Types of Residential Owner Financing

Obtaining owner financing is might be an option for buyers who are unable to meet strict mortgage qualification guidelines. It consists of the seller assisting the borrower by financing all or part of the home. The buyer makes payments to the seller. There are different financing techniques a seller can use to help the borrower buy the property.

All-Inclusive Trust Deed

An all-inclusive trust deed is a type of secondary financing. In an AITD, the seller's existing mortgage remains in place. The buyer and seller agree to a price reflecting the seller's mortgage balance and seller's desired profit. All terms are included in a promissory note. As payments are made to the seller, it is his responsibility to pay the lender to ensure the primary mortgage remains current. If the buyer defaults, the seller is still required to make the mortgage payments.

Land Contract

In a land contract, also known as a contract for deed, the buyer agrees to purchase the home at a set price and the seller holds the deed until the agreement is satisfied in full. The buyer pays the price, less the down payment, plus a monthly interest rate to the seller over a specified number of years. After the final payment is made, the buyer receives the deed to the property and full ownership rights.


Carry-back financing is an option when the borrower can't obtain full financing. The seller acts as a lender and offers a second mortgage for the difference in the loan amount. The seller immediately receives the proceeds from the buyer's loan, but accepts the risk of the buyer defaulting on the secondary loan. If the borrower stops paying, you have the right to act as a lender and foreclose. In a typical carry-back situation, the buyer secures 80 percent financing through a first mortgage with 10 percent down and the seller carries the other 10 percent.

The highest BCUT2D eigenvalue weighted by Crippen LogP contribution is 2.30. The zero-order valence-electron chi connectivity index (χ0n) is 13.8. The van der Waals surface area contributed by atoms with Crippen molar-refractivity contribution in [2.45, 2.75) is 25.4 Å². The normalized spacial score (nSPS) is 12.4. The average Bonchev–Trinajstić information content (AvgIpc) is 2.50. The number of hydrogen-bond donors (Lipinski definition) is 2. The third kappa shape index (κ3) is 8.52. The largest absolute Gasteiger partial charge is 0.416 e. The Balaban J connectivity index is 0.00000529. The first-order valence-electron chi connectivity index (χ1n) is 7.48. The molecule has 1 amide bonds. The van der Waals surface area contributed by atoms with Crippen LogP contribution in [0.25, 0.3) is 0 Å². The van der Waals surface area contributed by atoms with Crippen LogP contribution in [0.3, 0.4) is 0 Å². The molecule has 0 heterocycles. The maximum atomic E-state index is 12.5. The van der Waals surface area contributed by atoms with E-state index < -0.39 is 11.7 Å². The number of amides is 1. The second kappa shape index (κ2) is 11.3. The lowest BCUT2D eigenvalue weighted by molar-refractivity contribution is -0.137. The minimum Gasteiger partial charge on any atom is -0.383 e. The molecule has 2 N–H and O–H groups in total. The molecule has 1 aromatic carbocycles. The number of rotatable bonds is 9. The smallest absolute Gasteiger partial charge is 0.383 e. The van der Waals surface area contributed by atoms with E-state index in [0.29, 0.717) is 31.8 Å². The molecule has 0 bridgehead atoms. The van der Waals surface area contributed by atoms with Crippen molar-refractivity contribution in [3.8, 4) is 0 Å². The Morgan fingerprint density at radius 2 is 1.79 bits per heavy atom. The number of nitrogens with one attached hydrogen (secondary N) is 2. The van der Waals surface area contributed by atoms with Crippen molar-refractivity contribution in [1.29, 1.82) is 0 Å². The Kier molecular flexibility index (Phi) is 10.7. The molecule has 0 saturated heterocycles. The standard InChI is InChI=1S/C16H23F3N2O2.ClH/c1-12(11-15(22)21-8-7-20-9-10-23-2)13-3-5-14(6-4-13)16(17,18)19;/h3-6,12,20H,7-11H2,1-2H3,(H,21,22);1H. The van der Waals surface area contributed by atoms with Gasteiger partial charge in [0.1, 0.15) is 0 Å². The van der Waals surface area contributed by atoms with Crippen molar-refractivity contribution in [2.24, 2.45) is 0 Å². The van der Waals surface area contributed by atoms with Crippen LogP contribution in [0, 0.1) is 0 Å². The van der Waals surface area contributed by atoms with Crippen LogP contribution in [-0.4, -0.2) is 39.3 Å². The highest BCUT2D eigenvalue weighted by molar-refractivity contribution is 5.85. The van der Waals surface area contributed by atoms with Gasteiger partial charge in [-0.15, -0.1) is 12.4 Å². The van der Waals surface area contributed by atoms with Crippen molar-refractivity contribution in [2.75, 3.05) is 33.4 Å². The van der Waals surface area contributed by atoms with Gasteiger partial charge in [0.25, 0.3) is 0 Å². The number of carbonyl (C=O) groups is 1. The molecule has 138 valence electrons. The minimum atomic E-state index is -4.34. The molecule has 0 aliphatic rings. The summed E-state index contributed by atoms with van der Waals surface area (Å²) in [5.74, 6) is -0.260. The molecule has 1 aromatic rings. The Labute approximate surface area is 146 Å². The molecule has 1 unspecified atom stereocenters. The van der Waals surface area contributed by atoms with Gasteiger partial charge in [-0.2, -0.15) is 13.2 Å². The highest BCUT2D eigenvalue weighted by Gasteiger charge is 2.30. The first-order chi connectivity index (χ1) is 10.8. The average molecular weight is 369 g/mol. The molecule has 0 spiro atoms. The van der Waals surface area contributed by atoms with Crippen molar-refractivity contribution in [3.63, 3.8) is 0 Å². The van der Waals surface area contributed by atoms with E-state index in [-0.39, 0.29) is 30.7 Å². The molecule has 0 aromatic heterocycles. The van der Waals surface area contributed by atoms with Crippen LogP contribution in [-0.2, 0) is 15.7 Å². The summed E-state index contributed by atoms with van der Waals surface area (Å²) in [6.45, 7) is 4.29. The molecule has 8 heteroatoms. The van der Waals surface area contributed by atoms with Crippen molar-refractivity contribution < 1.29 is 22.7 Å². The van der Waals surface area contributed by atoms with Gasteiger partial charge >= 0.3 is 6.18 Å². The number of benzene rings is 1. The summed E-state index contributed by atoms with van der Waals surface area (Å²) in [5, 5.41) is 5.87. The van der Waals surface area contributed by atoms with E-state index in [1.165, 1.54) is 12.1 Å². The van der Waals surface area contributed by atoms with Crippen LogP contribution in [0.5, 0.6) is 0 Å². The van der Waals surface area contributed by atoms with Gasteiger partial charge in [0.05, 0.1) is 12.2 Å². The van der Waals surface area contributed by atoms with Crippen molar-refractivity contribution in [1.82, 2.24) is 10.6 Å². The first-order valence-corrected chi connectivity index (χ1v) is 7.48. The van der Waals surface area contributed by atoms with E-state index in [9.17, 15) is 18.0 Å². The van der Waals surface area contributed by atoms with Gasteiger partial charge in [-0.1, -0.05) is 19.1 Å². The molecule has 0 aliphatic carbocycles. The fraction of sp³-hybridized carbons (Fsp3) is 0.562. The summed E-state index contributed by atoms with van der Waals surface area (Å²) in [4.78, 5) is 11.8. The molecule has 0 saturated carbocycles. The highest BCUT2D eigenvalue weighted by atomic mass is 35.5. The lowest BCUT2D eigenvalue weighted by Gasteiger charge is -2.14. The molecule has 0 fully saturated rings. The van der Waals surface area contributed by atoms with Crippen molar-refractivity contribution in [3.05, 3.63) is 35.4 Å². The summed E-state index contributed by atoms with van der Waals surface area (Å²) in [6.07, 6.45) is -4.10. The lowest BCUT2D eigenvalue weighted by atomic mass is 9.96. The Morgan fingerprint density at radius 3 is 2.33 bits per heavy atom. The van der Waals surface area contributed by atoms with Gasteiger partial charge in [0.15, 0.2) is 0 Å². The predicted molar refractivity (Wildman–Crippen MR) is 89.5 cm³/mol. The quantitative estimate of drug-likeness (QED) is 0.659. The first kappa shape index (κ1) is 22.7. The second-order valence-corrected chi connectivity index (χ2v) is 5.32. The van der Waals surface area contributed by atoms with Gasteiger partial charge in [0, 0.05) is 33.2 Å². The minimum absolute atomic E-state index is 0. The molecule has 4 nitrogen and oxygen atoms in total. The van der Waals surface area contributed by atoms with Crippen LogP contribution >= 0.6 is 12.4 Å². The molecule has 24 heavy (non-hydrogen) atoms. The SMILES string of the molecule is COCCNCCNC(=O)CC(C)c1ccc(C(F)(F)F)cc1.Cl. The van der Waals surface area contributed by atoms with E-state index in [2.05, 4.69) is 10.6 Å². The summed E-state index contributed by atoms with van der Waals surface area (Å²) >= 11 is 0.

Assumable Mortgage

A buyer may also have the option to take over the mortgage payments. An assumable mortgage is a financing arrangement in which the outstanding mortgage balance and terms are transferred from the current owner to a new buyer. This option is attractive to buyers who can't obtain full financing due to credit or who face a higher interest rate. If the home's sale price is more than the balance remaining on the loan, the buyer may need to pay the difference in a down payment or another mortgage. Not all mortgages are assumable. Would-be buyers must meet loan qualification guidelines, including credit and income requirements.


About the Author

Jeannine Mancini, a Florida native, has been writing business and personal finance articles since 2003. Her articles have been published in the Florida Today and Orlando Sentinel. She earned a Bachelor of Science in Interdisciplinary Studies from the University of Central Florida.